Tuesday, July 29, 2014

History of Fashion

There's a new interesting radio broadcast I wanted everyone to know about. The BackStory radio guys, who are three history professors in the US, did an episode on the history of American fashion and clothing.

I love listening to this show and this episode should be great. You can listen to it here.

Saturday, July 12, 2014

Waredrobe Architect Revised pt.3

In this post, I'm going to revisit Coletterie's Wardrobe Architect Week 5 (Your Color Story) and Week 6 (Organizing Your Palette).

Last time I did Week 5, I had an easy time picking colours that I liked. I guess my real problem was limiting the amount of colours! These were my original colours:

I picked so many colours! I still really like them all. But, I decided to remember my core style (preppy) and pick colours that were more suited to that. So, these are the new colours that I picked:

I think that these are the colours I like most and feel best wearing, so I'm going to focus on them.

And, it's already organized for the Week 6 exercise, organizing your palette.

Dove grey, cream, camel, taupe, and black

Nearly Neutrals
Olive and navy

Statement Colours
Mint, turquoise, blush, purple, scarlet, and gold

Much simpler than before. Last time I did this exercise, I had so many colours in the different categories. It will be much easier for me to shop for fabrics and build a wardrobe with this palette.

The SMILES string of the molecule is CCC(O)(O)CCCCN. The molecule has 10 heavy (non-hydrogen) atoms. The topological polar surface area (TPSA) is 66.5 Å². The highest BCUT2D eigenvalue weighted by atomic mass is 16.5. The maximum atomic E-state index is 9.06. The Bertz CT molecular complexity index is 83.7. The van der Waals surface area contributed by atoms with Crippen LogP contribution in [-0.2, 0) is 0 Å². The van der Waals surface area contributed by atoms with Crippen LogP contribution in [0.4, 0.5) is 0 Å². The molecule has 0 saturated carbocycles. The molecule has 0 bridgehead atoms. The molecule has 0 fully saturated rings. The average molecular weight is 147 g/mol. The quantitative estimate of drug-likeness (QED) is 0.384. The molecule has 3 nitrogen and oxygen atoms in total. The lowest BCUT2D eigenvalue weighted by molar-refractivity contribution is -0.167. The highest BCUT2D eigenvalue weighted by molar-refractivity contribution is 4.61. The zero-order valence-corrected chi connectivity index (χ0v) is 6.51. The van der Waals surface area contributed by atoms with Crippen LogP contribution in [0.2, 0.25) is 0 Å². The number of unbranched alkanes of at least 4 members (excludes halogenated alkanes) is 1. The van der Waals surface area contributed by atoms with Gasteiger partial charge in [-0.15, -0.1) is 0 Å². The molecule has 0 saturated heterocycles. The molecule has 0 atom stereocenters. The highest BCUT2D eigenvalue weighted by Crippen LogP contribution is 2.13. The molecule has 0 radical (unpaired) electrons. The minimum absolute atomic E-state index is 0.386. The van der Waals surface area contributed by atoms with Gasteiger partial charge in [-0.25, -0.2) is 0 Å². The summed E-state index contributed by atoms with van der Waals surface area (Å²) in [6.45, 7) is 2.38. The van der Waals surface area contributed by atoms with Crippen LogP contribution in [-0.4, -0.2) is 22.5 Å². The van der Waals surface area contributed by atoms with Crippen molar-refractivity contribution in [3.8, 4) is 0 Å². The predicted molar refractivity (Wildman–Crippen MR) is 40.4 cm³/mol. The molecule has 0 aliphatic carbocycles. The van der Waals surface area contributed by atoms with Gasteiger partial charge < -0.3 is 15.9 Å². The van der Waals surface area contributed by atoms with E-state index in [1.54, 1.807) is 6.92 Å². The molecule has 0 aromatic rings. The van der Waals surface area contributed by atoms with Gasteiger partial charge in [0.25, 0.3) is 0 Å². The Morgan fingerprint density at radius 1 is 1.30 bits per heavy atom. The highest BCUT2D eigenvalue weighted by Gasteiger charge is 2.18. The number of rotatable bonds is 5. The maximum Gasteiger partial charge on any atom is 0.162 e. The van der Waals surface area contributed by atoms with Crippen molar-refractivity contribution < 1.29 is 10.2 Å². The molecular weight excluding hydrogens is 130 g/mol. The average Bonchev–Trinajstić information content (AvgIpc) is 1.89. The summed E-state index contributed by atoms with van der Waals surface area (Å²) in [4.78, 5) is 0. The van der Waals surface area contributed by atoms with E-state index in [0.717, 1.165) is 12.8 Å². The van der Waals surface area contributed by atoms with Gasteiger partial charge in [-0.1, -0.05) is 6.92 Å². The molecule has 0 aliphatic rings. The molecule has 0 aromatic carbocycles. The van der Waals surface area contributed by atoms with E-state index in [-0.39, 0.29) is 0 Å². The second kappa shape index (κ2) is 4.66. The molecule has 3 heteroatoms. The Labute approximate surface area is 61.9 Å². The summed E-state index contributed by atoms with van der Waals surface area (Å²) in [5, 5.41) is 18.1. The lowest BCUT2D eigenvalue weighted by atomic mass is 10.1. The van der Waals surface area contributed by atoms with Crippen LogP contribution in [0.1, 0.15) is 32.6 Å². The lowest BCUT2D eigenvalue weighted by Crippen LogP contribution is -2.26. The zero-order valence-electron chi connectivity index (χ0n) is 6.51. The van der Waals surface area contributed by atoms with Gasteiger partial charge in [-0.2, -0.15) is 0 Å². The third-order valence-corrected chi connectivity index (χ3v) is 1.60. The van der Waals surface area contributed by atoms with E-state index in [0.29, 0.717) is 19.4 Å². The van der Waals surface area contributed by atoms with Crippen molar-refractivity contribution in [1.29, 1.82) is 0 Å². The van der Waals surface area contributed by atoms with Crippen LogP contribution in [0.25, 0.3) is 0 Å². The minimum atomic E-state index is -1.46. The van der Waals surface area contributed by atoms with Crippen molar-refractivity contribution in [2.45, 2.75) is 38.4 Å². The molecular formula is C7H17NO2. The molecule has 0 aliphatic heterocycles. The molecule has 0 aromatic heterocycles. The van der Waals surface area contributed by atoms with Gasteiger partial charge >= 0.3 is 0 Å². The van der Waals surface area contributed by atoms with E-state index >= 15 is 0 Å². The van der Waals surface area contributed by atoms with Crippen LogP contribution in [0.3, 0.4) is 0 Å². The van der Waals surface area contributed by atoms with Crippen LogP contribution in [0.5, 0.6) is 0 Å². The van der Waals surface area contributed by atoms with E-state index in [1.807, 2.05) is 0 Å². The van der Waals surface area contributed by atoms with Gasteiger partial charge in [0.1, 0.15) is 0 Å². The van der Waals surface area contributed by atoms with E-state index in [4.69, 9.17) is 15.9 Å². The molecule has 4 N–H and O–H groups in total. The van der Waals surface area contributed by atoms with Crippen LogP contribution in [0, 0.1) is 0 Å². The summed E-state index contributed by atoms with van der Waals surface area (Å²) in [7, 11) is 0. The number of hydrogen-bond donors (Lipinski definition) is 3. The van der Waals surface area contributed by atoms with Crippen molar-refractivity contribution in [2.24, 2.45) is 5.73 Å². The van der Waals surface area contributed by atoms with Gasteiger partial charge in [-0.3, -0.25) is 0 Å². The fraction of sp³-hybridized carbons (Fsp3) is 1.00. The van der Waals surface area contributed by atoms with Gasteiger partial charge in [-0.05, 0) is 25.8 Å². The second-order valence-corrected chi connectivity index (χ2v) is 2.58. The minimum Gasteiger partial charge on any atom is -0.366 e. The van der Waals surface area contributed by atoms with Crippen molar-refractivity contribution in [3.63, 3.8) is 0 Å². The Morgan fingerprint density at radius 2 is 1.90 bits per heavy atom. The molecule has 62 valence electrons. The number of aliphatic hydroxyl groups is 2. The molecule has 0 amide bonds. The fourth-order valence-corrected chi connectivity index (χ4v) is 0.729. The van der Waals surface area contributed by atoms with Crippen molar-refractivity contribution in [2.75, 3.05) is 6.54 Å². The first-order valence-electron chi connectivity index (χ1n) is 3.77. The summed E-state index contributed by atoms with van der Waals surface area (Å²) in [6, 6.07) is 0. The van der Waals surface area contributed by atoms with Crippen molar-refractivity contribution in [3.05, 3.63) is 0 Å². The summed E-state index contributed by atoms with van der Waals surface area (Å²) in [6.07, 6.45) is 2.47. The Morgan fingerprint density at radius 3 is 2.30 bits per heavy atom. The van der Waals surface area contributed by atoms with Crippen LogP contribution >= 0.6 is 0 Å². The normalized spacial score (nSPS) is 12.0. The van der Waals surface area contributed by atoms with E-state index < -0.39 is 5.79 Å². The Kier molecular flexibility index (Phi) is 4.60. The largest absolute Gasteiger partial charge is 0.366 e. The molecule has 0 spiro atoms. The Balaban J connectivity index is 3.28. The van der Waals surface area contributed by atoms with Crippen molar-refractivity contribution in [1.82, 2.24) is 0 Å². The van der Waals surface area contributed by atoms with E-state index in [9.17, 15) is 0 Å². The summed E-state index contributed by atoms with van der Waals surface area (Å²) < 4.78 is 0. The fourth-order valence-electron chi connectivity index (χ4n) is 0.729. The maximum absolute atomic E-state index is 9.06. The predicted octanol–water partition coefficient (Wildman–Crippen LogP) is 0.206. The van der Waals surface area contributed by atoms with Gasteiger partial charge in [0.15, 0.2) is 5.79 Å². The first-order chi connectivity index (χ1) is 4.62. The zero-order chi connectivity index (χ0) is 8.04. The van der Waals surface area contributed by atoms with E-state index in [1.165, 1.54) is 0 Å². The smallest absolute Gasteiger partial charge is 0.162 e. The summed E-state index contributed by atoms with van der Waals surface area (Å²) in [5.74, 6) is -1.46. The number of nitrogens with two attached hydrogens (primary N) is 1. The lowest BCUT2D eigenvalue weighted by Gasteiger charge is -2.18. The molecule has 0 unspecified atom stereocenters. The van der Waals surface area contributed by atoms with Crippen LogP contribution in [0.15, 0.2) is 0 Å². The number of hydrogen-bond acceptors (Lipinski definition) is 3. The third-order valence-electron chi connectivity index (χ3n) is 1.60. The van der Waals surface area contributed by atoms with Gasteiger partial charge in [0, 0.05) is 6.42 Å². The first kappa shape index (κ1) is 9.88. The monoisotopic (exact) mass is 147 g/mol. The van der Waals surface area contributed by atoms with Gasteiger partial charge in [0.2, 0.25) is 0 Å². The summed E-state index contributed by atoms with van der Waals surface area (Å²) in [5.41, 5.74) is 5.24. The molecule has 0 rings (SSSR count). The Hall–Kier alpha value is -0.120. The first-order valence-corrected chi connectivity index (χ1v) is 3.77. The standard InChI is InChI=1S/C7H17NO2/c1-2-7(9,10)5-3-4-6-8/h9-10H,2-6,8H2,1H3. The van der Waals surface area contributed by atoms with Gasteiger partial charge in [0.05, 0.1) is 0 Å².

Monday, July 7, 2014

Self-Drafted Crop Pants

I decided to take apart some old RTW pants I had to make a pattern for some new skinny crop pants.

As I mentioned in previous posts, I really needed some new bottoms - something dressy, but comfortable to wear around the office.

I cut apart an old pair of pants and traced them on some brown packing paper. They are a nice simple design with hip pockets.

I had the opposite problem from my Burdastyle shorts (which gave me a bit of a wedgie) - my crotch was too deep and left a little too much ease in the crotch area. I tried to make the crotch more shallow, by doing the opposite of scooping out the crotch, but there was not enough fabric to do this properly.

I added some belt loops a single welt pocket on the back. The back is a little wrinkly, but they look better than my blue cotton stretch sateen pants.

Below, is a close up of the welt pocket. I think it turned out pretty good.

I added a button and hook on the waistband. I used my buttonholer once again - that is such a great tool.

To stabilize the waistband of this stretch woven fabric, I sewed a 1" strip of polyester 'silk' selvedge to the inside waistband piece. I sewed the strip at 3/8" and then ironed it under. This left 1/4" of the inside waistband piece to get sewed down when I stitched in the ditch on the bottom waistband front. I'm really happy with how this turned out and my waistband feels stable.  

Selvedge peeking out under waistband

I used more of the polyester 'silk' lining fabric (left over from my Cordova jacket) for my pocket linings. The pockets look nice and clean. I copied some RTW pants and did a french seam on the bottom of the pocket bags.